## ABC for model criticism

**A**n ABC paper by Oliver Ratmann, Christophe Andrieu, Carsten Wiuf and Sylvia Richardson has just appeared on **PNAS**** Early Edition**, (It will also be presented at the “ABC in Paris” meeting of June 26.) It is about the use of the ABC approximation error in an altogether different way, namely as a tool assessing the goodness of fit of a given model. It reminds me of Richard Wilkinson’s earlier ABC paper, discussed on that post, but the scope is somehow different. The fundamental idea is to use as an additional parameter of the model, simulating from a joint posterior distribution

where is the data and plays the role of the likelihood. (The are obviously the priors on and .) In fact, is the prior predictive density of given and when is distributed from . The authors then derive an ABC algorithm they call **ABCμ** to simulate an MCMC chain targeting this joint distribution, replacing with a non-parametric kernel approximation. For each model under comparison, the marginal posterior distribution on the error is then used to assess the fit of the model, the logic of it being that this posterior should include 0 in a reasonable credible interval. (Contrary to other ABC papers, can be negative and multidimensional in this paper.)

**A**s written above, this is a very interesting paper, full of innovations, that should span new directions in the way one perceives ABC. It is also quite challenging, partly due to the frustrating constraints * PNAS* imposes on the organisation (and submission) of papers. The paper thus contains a rather sketchy main part, a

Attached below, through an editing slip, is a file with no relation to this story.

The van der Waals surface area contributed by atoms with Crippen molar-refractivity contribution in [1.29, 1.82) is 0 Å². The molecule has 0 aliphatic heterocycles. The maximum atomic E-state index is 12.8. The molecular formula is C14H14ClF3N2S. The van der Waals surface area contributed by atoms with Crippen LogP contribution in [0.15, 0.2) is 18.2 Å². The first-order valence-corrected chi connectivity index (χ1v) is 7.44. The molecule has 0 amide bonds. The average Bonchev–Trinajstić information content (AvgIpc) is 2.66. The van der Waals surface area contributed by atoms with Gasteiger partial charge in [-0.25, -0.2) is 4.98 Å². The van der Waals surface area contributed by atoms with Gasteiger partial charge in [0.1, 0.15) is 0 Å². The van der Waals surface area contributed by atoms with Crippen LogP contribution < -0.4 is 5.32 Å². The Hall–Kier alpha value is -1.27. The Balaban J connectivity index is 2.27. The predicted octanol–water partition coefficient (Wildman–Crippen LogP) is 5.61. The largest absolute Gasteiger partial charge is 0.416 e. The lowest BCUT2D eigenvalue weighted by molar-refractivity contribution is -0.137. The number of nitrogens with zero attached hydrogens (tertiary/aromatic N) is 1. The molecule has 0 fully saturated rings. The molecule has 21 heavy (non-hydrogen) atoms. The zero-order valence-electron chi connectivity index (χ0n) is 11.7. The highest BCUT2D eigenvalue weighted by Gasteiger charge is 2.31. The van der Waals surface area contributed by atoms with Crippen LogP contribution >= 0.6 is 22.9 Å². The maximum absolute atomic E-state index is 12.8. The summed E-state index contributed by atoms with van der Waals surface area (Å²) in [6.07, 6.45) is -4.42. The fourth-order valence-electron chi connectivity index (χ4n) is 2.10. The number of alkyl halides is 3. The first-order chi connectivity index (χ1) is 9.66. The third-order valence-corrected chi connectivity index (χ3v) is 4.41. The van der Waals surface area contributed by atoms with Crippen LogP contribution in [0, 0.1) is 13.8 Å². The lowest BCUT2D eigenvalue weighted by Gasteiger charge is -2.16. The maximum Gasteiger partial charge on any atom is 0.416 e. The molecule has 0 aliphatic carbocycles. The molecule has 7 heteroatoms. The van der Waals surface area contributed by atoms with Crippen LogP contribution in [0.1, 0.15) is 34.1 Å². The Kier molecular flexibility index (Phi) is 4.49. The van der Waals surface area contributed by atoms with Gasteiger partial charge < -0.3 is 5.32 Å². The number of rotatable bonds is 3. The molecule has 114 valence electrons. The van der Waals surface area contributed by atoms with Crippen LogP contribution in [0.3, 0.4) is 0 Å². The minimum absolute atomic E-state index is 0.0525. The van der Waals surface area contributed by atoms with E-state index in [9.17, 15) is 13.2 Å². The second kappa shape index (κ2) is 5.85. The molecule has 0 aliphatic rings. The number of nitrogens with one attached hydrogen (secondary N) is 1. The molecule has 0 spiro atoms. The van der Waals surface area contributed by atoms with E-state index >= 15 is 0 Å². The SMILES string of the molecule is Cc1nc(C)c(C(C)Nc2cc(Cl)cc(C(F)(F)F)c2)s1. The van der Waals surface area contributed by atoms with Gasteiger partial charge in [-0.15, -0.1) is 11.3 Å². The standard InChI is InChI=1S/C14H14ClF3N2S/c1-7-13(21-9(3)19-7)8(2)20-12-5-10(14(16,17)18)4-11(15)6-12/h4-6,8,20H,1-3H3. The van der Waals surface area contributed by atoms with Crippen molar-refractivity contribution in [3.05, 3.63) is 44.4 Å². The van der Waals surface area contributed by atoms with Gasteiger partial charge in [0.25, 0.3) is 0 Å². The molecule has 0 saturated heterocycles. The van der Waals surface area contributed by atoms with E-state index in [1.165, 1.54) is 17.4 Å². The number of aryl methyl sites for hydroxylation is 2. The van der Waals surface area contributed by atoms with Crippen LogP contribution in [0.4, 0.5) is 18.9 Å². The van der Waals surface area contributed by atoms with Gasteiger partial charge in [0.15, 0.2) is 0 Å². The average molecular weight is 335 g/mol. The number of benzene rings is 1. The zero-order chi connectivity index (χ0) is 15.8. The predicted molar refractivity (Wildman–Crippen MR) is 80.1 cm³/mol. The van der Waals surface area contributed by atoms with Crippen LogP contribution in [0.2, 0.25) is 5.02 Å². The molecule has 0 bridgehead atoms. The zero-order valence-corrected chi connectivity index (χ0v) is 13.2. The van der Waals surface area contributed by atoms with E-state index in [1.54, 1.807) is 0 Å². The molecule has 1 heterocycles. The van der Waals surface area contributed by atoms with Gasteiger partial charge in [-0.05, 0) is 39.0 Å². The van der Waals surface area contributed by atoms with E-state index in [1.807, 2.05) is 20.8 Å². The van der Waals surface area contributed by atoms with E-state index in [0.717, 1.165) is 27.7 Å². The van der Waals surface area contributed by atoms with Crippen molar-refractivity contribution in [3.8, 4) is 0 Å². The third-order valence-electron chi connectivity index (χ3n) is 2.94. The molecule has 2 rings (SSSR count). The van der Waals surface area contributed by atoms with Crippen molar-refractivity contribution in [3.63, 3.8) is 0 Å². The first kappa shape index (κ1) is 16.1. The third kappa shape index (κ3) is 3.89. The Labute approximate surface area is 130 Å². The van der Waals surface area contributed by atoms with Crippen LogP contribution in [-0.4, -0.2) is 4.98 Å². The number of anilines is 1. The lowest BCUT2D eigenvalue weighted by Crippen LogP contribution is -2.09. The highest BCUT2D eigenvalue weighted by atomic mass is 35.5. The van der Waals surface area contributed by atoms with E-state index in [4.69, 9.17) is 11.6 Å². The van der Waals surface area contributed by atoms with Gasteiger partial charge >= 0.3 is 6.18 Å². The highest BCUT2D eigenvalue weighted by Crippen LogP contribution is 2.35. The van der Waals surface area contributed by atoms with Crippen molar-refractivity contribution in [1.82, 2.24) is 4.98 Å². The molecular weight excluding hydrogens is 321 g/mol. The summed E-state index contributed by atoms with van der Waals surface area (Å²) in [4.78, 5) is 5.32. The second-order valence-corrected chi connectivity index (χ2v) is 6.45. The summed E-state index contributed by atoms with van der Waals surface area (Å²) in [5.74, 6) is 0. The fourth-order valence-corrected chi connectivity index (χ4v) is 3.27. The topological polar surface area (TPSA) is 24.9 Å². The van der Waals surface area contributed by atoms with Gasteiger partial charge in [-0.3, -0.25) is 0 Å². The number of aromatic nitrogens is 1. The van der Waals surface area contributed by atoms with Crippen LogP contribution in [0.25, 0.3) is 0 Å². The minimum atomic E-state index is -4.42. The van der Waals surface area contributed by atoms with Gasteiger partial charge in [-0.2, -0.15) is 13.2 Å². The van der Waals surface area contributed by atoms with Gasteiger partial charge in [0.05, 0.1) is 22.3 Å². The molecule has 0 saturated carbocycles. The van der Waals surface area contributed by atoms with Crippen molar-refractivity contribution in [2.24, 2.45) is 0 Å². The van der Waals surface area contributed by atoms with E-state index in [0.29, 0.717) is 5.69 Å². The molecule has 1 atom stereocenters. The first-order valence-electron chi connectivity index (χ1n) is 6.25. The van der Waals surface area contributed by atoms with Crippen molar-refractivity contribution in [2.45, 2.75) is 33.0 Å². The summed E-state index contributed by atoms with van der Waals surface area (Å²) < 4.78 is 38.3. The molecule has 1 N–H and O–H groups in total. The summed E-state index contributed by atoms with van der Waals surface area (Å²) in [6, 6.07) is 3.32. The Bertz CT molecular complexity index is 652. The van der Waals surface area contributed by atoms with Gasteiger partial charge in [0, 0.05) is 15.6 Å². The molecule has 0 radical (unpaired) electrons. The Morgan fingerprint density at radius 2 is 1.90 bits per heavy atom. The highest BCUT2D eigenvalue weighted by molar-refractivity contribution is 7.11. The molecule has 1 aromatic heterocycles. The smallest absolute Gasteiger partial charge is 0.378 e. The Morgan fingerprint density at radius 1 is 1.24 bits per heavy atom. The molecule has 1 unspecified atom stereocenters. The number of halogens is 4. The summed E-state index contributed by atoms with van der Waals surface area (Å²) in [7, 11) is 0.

*Materials and Methods*addendum, and a

*Supplementary Material*file! Flipping back and forth between those files certainly does not improve reading. I have never understood why

*was is so rigid about a format that does not suit non-experimental sciences…*

**PNAS****G**iven the wealth of innovations contained in the paper, I will certainly post again on it, but let me add here that, while the authors stress they use the data *once* (a point always uncertain to me), they also define the above target by using simultaneously a prior distribution on and a conditional distribution on the same —that they interpret as the likelihood in . The product being most often defined as a density in it can be simulated from, but I have trouble seeing this as a regular Bayesian problem, especially because it seems the prior on significantly contributes to the final assessment (but is not particularly discussed in the paper, except in the * S1.10* section).

**A**nother Bayesian conundrum is the fact that both and are taken to be the *sames* across models. In a sense, I presume can be completely different, but using the same prior on over all models under comparison is more of an issue…

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